A nation described in the Hebrew Bible as enemies of the Israelites, the Amalekites are also the descendants of Esau.
In a sculpture at the Holocaust Memorial in The Hague, a Star of David sculpted by the Dutch artist Dirk Stins in 1967, one reads a quote from Deuteronomy (Dt 25:17-19): “Remember what Amalek has done to you … do not forget.” Who is this Amalek Deuteronomy is telling the Israelites not to forget about?
The Amalekites are often referred to in the Hebrew Bible as “the sons of Amalek,” or also just as “Amalek,” referring to the nation’s founder, Amalek, the grandson of Esau. How could the grandson of Esau become the ancestor of the quintessential enemy of the Israelites? To better understand who Amalek is and what he stands for, we need to go back two generations in the Bible and understand the dynamics at play in the relationship of Jacob and Esau.
Esau and Jacob are twins, although they could not be any more different. Their rivalry is suggested, from the very beginning, in the book of Genesis: chapter 25 clearly states that Esau was born before Jacob, who came out holding on to Esau’s heel, as if trying to pull him back into the womb so that he could be firstborn. In fact, the name “Jacob” comes from a Hebrew root that can be either translated as “to follow,” “to be behind,” “to supplant,” or as “heel.” But, in fact, their rivalry precedes even their birth. Genesis 25 reads:
Isaac prayed to the Lord on behalf of his wife, because she was childless. The Lord answered his prayer, and his wife Rebekah became pregnant. The babies jostled each other within her, and she said, “Why is this happening to me?” So she went to inquire of the Lord. The Lord said to her, “Two nations are in your womb, and two peoples from within you will be separated; one people will be stronger than the other, and the older will serve the younger.”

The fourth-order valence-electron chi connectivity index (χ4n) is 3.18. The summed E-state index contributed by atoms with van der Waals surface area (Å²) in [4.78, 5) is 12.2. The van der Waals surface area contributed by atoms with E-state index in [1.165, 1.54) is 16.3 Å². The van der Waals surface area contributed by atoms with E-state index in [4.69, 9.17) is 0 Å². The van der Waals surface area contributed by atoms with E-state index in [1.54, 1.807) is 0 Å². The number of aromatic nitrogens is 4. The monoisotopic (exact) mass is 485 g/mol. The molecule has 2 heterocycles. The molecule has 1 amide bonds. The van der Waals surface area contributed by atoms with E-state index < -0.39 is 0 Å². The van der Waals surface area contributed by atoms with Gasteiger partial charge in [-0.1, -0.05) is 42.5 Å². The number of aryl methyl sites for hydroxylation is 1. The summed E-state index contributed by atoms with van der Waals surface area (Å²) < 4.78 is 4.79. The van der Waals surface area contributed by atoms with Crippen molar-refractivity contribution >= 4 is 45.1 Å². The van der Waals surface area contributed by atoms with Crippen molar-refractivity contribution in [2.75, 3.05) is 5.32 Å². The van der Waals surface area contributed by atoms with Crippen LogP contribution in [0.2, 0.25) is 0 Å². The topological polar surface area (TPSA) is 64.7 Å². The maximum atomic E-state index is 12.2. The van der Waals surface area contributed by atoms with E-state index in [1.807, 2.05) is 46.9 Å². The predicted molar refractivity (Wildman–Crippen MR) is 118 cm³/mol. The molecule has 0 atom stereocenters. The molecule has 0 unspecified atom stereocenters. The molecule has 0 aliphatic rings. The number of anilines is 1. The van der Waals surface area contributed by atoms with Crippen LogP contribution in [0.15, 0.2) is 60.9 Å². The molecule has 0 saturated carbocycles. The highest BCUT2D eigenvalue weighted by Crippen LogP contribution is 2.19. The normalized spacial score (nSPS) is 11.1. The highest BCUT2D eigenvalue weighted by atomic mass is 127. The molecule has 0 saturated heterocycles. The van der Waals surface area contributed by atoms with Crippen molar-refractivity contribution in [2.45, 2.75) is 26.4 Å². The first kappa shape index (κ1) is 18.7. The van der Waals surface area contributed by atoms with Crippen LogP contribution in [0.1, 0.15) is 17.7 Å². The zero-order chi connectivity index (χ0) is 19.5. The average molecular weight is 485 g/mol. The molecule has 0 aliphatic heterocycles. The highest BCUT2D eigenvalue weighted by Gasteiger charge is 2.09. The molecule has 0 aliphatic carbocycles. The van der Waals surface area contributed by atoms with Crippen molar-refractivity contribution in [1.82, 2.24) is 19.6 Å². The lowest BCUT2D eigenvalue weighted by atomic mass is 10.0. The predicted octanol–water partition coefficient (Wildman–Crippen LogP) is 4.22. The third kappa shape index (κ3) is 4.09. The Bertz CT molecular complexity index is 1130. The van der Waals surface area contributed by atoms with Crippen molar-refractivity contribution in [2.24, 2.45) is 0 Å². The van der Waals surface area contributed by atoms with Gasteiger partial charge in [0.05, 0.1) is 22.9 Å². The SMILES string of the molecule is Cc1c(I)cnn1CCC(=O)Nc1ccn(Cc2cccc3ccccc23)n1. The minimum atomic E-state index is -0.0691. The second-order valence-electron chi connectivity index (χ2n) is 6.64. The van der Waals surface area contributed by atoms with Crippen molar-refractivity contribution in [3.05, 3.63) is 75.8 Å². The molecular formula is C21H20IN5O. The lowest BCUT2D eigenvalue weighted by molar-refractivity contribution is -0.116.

In the biblical narrative, Esau is presented as a rough, red-haired (the text only says he was “red all over,” though) hairy hunter who seems to be more interested in being out in the fields than in learning the skills he would need to develop to deal with the responsibilities that come with being the firstborn. Jacob, on the other hand, is described as either a simpleton, or as an “almost perfect man:” there are discrepancies here, on whether the Hebrew word tam should be translated in one way or the other.
We are all more or less familiar with the story: Esau goes to his twin brother Jacob as he comes back from the fields, hungry like the wolf. He begs Jacob to give him some “red pottage” (the word for “red” in Hebrew is “Edom”), probably a pun on his red hair. Jacob agrees and offers Esau a bowl of red lentil stew in exchange for his birthright (that is, the right to be recognized as firstborn son, thus having power and authority over the family). Esau, who cannot think of anything else but satiating his hunger, agrees. All “for a mess of pottage.”
According to the Talmud, the sale of Esau’s birthright took place immediately after Abraham died, the twin brothers being both 15 at the time. The Talmudic text also explains the lentils Jacob was cooking were meant for Isaac, their father. Lentils are traditionally associated with mourning (unlike most beans, lentils have no eye, a symbolic reference of the deceased no longer being seen). But they’re also a hearty meal, intended to give consolation to those who mourn.